Crews working to find the source of a leak in the pipes running under Ocean Road in front of the Rec Cen are widening excavation of the street to find the exact location of the problem.
David Gonzales, UCSB Facilities Management assistant vice chancellor, said the Goleta Water District — which owns the suspect water main — has hired an outside contractor, Sierra Construction, to handle the repair of the leaking water main, which carries reclaimed water used for irrigation. Vehicle traffic in the section of Ocean Road in front of the Rec Cen has been closed off. Drivers who would normally use Ocean to enter Mesa Road are being detoured to Stadium Road, which intersects with Mesa. Goleta Water District Operations Manager Mike Kanno said the water district outsourced the work because it did not have the larger equipment necessary for the project.
“They’re digging the west lane, but because they have such large equipment, they need [to close] both lanes,” Kanno said. “For public safety, we closed off both lanes.”
The university reported in late January that the road showed signs of water-induced sinking. Kanno said the water district found one of the lanes had sunken a couple of inches in some spots along a stretch of Ocean Road about 100 feet long. Water district crews have not been able to locate the source of the leak since they first started working on the problem.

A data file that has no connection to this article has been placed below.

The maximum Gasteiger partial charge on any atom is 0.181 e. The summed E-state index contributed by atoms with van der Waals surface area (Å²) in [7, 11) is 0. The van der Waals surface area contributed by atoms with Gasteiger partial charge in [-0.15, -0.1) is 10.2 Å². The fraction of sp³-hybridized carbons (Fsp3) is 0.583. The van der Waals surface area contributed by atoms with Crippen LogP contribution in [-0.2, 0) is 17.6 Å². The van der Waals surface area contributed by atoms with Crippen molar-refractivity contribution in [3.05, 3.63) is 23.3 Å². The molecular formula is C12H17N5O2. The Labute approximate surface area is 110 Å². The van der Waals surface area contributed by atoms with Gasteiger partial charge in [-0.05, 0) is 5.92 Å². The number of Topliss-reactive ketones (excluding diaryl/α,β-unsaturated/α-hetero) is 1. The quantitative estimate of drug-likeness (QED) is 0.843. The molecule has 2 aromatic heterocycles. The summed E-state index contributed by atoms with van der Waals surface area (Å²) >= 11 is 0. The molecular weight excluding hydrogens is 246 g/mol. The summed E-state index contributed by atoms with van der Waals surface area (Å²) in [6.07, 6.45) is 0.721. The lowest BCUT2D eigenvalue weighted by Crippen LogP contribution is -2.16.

The water district’s crews put dyes into the water main earlier this month, Kanno said, and have narrowed their search to within 10 feet of the leak.
Kanno said the origin of the leak is difficult to find because of its small size.
“We’re guessing it’s about five gallons [flowing out] per minute,” he said. “If it were 500 gallons a minute, it would break through the ground.”
The water district hopes to find the source of the water seepage by the end of the week if the weather conditions are dry enough, Kanno said.
“It’s difficult to work in rain,” he said. “The hole starts filling with water and you have to pump it out, and where you have rainwater mixing with the leak, it makes it nearly impossible to find the leak.”
Kanno said the university would ultimately decide when to reopen the lanes for vehicle traffic. Gonzales said UCSB is reviewing the road closures on a day-to-day basis.
“We don’t want to open it up for part of the day; it’s too difficult to open and close a road for a day,” he said.
Gonzales said crews are working to quickly resolve the problem.
“[Sierra Construction is] trying very hard to conclude this project,” he said. “They’re experts; they have a lot of equipment. No one wants to get this fixed more than the Goleta Water District.”